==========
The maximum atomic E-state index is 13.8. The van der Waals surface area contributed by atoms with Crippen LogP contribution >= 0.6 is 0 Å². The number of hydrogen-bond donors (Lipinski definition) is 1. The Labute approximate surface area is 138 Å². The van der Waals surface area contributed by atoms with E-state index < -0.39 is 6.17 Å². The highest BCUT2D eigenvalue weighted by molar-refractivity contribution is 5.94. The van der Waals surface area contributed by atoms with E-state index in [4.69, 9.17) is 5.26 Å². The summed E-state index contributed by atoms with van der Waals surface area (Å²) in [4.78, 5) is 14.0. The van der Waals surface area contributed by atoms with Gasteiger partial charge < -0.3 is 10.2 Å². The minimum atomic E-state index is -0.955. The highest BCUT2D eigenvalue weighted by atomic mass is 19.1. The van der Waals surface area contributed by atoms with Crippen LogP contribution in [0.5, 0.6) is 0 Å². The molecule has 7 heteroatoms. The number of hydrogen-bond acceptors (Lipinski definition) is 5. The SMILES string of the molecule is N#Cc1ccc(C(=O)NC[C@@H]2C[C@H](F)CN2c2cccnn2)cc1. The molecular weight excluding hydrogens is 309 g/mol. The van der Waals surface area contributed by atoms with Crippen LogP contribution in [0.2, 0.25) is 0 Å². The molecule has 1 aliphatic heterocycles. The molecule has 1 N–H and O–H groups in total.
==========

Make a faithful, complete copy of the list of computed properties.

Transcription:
The maximum atomic E-state index is 13.8. The van der Waals surface area contributed by atoms with Crippen LogP contribution >= 0.6 is 0 Å². The number of hydrogen-bond donors (Lipinski definition) is 1. The Labute approximate surface area is 138 Å². The van der Waals surface area contributed by atoms with E-state index < -0.39 is 6.17 Å². The highest BCUT2D eigenvalue weighted by molar-refractivity contribution is 5.94. The van der Waals surface area contributed by atoms with E-state index in [4.69, 9.17) is 5.26 Å². The summed E-state index contributed by atoms with van der Waals surface area (Å²) in [4.78, 5) is 14.0. The van der Waals surface area contributed by atoms with Gasteiger partial charge < -0.3 is 10.2 Å². The minimum atomic E-state index is -0.955. The highest BCUT2D eigenvalue weighted by atomic mass is 19.1. The van der Waals surface area contributed by atoms with Crippen LogP contribution in [0.5, 0.6) is 0 Å². The molecule has 7 heteroatoms. The number of hydrogen-bond acceptors (Lipinski definition) is 5. The SMILES string of the molecule is N#Cc1ccc(C(=O)NC[C@@H]2C[C@H](F)CN2c2cccnn2)cc1. The molecular weight excluding hydrogens is 309 g/mol. The van der Waals surface area contributed by atoms with Crippen LogP contribution in [0.2, 0.25) is 0 Å². The molecule has 1 aliphatic heterocycles. The molecule has 1 N–H and O–H groups in total.